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Defining issue

What defines someone you can trust when you need help? You believe they will act in your best interests. If their best interests conflict with yours, you believe they will tell you this and let you decide what to do.

We need people we can trust in this way to lead us through the bits of life where we have no knowledge and this brought the development of the professions. Their disciplinary code still has the central premise that if you are caught putting your interests ahead of your client or patient, you are struck off.

To become a profession, financial advice practitioners need to show a substantial cadre of those who set a clear standard of advisory process and ethics. This has to be commercially successful but that comes behind setting a definitive code of professional conduct if it is to serve the longer-term interests of society.

RDR2 seeks to lay the groundwork for that development but is being mercilessly lobbied by those whose services put shareholders first, not clients. There are many whose clients think they are independent, although they are multi-tied, and there are those who, in effect, form a fifth column within the group that the professional cadre would be drawn from. These claim independence when they are tied to their in-house fund management group which pays their fees. Their model is every bit as short-term shareholder and profit-focused as any tied agent. I recently asked a standard-bearer of this sector to explain their model to me. He said, “My adviser acts as a conduit to the centre which gives independent advice.” So the adviser is not independent, the decision-making central system is. This is not independent professionalism as any consumer knows it.

My firm, a typical IFA perhaps, would answer the question, “The adviser gives independent advice to the client supported and supervised by the centre.” In other words, the decision-making unit is the client and the professional together, as it is in law or medicine. After that, specialists and others are called in as necessary. Both of these are valid ways of providing financial services. But to accord both models the same professional status is to perpetuate the confusion inflicted by the lack of a clearly defined professional standard of method and behaviour.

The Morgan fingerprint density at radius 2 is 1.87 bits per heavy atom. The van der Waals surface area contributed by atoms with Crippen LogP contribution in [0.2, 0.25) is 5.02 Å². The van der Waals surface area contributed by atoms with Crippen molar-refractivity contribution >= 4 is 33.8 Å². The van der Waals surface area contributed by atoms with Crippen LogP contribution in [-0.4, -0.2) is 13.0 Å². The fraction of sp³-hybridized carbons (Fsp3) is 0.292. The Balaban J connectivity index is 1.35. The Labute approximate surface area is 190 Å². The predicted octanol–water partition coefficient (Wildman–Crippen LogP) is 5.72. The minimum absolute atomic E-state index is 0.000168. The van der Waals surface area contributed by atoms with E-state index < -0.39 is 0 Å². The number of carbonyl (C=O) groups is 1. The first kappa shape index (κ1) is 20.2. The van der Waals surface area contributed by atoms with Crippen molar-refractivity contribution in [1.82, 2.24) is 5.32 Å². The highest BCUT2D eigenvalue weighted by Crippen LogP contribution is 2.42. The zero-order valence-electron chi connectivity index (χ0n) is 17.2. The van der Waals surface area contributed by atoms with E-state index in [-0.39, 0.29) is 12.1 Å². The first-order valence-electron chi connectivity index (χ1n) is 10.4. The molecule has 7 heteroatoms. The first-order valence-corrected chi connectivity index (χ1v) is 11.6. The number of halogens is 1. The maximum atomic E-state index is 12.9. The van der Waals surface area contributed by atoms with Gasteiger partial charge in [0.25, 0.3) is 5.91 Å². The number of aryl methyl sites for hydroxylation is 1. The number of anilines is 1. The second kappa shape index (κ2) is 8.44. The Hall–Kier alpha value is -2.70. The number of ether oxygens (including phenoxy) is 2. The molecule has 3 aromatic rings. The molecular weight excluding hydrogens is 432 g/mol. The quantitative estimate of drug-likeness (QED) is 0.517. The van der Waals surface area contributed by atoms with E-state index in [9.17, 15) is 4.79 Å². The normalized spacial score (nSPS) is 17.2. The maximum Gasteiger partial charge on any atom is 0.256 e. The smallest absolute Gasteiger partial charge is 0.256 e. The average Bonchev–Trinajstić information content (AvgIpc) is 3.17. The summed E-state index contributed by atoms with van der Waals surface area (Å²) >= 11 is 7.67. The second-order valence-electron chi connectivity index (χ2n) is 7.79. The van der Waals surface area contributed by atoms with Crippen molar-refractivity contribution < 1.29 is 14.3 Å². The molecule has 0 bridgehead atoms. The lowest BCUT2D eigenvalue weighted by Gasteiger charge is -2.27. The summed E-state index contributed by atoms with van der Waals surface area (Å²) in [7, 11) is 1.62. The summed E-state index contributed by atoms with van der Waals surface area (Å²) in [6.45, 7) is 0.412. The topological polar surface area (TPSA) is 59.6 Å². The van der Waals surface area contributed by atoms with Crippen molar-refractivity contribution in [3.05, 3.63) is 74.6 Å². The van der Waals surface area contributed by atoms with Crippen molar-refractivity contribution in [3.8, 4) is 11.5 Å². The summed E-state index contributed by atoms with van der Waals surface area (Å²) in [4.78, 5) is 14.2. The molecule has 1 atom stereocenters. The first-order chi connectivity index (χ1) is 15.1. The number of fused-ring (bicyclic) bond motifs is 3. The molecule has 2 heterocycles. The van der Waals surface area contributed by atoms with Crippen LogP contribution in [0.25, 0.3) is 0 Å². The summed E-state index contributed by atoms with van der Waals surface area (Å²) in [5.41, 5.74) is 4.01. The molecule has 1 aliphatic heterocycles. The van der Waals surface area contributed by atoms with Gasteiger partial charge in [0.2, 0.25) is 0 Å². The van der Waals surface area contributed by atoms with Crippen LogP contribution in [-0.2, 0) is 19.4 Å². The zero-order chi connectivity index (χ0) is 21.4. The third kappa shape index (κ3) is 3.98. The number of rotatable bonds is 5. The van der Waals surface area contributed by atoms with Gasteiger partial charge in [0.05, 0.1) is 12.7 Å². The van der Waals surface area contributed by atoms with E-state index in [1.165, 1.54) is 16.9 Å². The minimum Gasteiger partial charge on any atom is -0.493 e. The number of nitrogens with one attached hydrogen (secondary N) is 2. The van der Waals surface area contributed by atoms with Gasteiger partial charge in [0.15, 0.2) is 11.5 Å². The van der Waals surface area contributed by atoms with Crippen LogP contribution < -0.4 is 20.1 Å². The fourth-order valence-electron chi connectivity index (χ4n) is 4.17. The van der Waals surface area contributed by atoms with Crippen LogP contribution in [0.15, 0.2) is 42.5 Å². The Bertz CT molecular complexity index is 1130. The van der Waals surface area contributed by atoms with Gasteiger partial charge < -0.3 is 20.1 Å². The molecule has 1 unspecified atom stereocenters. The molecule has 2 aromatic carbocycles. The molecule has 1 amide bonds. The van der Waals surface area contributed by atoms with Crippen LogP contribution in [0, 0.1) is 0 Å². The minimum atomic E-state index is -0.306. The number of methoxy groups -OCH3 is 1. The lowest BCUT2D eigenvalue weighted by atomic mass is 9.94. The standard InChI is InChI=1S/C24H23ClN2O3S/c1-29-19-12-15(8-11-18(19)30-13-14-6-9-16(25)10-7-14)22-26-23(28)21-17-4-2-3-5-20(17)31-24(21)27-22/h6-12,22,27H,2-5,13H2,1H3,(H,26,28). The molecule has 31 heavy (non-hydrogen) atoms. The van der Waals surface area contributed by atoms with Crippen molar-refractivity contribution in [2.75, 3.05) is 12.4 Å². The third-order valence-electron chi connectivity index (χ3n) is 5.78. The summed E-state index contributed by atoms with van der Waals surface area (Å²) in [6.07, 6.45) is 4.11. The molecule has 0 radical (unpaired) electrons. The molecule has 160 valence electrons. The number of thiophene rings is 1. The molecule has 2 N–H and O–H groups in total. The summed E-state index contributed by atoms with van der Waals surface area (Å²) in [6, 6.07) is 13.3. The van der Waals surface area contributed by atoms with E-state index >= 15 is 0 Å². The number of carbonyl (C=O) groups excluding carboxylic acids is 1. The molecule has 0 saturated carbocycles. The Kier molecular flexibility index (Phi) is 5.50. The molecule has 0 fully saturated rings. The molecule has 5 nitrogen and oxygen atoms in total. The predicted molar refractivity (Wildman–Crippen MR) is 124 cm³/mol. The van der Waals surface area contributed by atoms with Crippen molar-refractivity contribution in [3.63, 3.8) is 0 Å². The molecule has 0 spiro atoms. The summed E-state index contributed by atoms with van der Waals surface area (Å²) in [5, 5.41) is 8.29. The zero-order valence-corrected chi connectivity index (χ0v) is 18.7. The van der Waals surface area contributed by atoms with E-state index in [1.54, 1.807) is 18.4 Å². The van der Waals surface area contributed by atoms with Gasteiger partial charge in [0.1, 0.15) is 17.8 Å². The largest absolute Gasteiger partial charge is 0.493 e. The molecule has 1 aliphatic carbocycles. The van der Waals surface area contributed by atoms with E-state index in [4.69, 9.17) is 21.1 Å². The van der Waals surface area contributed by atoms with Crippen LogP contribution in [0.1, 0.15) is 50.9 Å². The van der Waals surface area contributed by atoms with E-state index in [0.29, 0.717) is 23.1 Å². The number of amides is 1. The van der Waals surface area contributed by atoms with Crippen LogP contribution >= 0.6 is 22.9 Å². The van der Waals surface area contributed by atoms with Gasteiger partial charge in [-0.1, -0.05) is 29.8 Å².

The lack of clarity allowed by the FSA is the reason for financial services’ poor reputation. Almost any model can describe itself in the same terms as the best model. If anyone could call themselves a solicitor, that profession would not exist. In financial services, the name adviser and the name planner mean something to their practitioners that they do not mean to the public so abuse of the title is inevitable unless the regulator demands consistency. This single clear naming of things is what the RDR has to sort out once and for all. That is really all the RDR needs to get right – what are the defining elements of the method of those who serve the customer first and themselves second and what should those that do it this way be called?

The trouble is that all the money and power is with those in the industry who loathe clarity. If your mission is to sell more profitably rather than to close the savings gaps by building a clear market structure of professionals, good salespeople and execution-only traders, then complexity and a lack of consumer understanding serves you well.

In the end, you are either the agent of the client or the agent of your employer and only those who see the client as their ultimate boss are truly professional, good as the rest may be. I only hope Dan Waters gets that point as Amanda Bowe perhaps did before she was mysteriously shuffled, Frank Field-like, just when she had got the hang of it.

Tom Baigrie is managing director at Baigrie Davies Lifesearch

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